WILLIAM: I think the last few weeks for me have been just a very different emotional experience, something I never thought I would feel, myself. And I find, again, it's only been a short period, but a lot of things affect my differently now.

It's a daunting task, when you realize that you want to pass on things to your son, and suddenly you start thinking like, wow, there is stuff you want to safeguard for the future. I have always believed it, but to actually really feel it as well, it's coming through quite powerfully now as well. He's got her looks, thankfully.


FOSTER: Fatherhood has given Prince William a chance to remind the world that he is his own man, casting aside the normal strictures of life as a royal.

WILLIAM: I'm reasonably head strong about what I believe in and where I go for.

FOSTER: At the moment when he came with a car seat, fathers around the planet will be cursing you for doing that car seat so easily.

WILLIAM: Believe me, it wasn't my first time. I was terrified it wasn't going to fall off or close properly, so I had practiced about with that seat, very wonderful.

FOSTER: And your decision to drive off, I remember that moment as well, that was the most nerve-racking thing for me, having my family in the car.

WILLIAM: Well, it can be. I was independent as I want to be and same as Katherine and Harry. We have all grown out differently to have generations. And I very much feel if I can do it myself, I want to do it myself.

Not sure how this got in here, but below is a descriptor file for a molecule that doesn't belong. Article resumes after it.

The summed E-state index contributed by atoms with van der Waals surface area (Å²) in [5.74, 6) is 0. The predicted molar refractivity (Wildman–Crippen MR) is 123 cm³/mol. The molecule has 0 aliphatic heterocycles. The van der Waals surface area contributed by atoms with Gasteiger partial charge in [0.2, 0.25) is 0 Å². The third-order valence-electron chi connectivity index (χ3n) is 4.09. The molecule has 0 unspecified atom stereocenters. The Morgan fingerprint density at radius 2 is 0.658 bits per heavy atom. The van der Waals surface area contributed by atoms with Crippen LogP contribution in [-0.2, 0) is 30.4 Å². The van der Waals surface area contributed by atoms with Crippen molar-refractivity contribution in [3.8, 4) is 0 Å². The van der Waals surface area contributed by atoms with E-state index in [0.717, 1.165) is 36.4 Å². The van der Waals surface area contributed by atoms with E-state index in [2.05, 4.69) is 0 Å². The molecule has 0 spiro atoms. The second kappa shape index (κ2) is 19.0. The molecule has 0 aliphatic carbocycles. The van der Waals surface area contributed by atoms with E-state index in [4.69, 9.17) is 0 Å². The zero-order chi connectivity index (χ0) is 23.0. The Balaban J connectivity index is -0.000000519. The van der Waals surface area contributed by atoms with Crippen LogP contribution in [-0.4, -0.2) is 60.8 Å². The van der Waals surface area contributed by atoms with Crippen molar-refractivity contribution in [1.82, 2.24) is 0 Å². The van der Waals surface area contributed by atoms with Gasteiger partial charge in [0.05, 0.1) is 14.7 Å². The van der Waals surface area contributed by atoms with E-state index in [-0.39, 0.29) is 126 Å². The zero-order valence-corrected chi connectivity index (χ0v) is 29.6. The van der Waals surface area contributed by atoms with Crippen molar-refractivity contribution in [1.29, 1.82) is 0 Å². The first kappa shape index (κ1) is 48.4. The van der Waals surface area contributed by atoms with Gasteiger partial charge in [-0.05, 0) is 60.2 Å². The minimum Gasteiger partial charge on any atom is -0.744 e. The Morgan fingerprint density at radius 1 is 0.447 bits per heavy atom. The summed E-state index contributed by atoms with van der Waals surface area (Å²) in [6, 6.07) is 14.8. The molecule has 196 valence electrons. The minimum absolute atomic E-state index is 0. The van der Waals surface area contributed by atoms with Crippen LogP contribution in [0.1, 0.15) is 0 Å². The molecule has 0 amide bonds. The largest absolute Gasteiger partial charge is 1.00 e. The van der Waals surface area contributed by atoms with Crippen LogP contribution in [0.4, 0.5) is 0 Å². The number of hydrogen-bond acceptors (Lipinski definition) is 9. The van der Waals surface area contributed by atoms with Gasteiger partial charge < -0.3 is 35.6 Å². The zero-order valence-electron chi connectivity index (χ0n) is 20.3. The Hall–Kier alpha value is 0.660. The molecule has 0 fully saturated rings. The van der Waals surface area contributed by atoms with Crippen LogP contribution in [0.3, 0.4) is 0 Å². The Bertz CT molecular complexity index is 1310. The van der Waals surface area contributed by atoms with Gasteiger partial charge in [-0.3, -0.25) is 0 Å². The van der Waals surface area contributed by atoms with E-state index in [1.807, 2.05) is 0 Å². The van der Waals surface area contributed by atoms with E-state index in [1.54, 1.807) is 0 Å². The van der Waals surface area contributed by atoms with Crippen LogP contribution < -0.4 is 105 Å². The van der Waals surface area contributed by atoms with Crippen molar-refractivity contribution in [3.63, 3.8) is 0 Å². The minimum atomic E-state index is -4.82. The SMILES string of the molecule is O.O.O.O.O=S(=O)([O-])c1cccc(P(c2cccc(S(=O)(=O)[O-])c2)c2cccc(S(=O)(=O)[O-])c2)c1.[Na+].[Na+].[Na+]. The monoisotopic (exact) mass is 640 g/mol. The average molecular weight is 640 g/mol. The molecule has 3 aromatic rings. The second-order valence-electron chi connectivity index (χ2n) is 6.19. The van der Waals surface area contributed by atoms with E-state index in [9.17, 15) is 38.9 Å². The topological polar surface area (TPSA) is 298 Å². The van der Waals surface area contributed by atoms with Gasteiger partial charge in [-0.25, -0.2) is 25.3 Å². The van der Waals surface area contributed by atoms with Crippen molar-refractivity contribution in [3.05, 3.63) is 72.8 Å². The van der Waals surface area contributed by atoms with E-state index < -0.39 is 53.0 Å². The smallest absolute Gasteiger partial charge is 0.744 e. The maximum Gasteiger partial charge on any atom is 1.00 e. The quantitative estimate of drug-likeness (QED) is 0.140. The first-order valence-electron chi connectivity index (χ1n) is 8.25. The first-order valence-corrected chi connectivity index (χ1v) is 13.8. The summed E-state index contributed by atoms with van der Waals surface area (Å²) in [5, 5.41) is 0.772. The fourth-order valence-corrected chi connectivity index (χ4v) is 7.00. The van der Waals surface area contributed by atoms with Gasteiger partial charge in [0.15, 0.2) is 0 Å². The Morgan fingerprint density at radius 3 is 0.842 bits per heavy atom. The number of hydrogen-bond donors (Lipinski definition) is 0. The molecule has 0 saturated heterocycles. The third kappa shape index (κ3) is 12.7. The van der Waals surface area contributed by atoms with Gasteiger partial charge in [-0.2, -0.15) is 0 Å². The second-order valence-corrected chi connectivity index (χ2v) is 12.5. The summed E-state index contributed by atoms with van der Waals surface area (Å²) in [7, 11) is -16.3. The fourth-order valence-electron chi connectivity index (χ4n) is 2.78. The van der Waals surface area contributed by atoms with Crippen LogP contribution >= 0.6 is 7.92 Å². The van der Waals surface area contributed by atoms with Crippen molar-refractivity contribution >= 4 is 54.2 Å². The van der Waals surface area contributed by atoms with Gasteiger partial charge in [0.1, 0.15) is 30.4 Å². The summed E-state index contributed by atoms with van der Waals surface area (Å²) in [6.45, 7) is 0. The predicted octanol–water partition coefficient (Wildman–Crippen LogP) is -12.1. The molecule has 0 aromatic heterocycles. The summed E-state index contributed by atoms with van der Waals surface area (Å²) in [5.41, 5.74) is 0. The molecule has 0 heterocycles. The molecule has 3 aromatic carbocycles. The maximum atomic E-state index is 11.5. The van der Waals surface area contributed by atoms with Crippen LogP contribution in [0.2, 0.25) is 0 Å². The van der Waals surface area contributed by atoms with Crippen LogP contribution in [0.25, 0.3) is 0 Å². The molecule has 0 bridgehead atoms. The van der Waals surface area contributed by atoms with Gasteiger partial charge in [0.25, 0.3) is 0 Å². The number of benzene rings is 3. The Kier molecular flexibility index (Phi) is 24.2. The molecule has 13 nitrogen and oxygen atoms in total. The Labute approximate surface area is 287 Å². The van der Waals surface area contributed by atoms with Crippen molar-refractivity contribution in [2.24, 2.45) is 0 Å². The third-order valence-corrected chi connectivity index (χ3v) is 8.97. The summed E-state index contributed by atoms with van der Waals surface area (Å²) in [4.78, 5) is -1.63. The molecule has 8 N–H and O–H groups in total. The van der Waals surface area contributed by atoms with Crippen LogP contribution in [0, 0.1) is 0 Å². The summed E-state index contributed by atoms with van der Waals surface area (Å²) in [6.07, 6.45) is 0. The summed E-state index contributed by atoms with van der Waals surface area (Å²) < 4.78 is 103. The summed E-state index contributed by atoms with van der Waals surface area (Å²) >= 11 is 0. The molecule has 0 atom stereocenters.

FOSTER: That independence is a legacy from his beloved mother, the late Diana, the princess of Wales.

William's passion for protecting animals is in many ways an echo from what Diana so memorably accomplished, working with Africa's most vulnerable children. We showed the prince some film of his mother in Africa.

PRINCESS DIANA, PRINCESS OF WALES: I'm really trying to highlight a problem that's going on all around the world, that's all.

WILLIAM: She would come back with all these stories and full of excitement and just passion for what she'd been doing. And I sort of used to see that as a surprised little boy at the time, sort of taking it all in. I never realized quite how much of an impact she had. You can feel and see when she's talking and visiting that she really connects and cares about what she's doing. I applaud her for all her, you know, her dedication and her drive in doing that. And it was that, I think that infectious enthusiasm and the energy that she had that really rubbed off on me for causes such as this.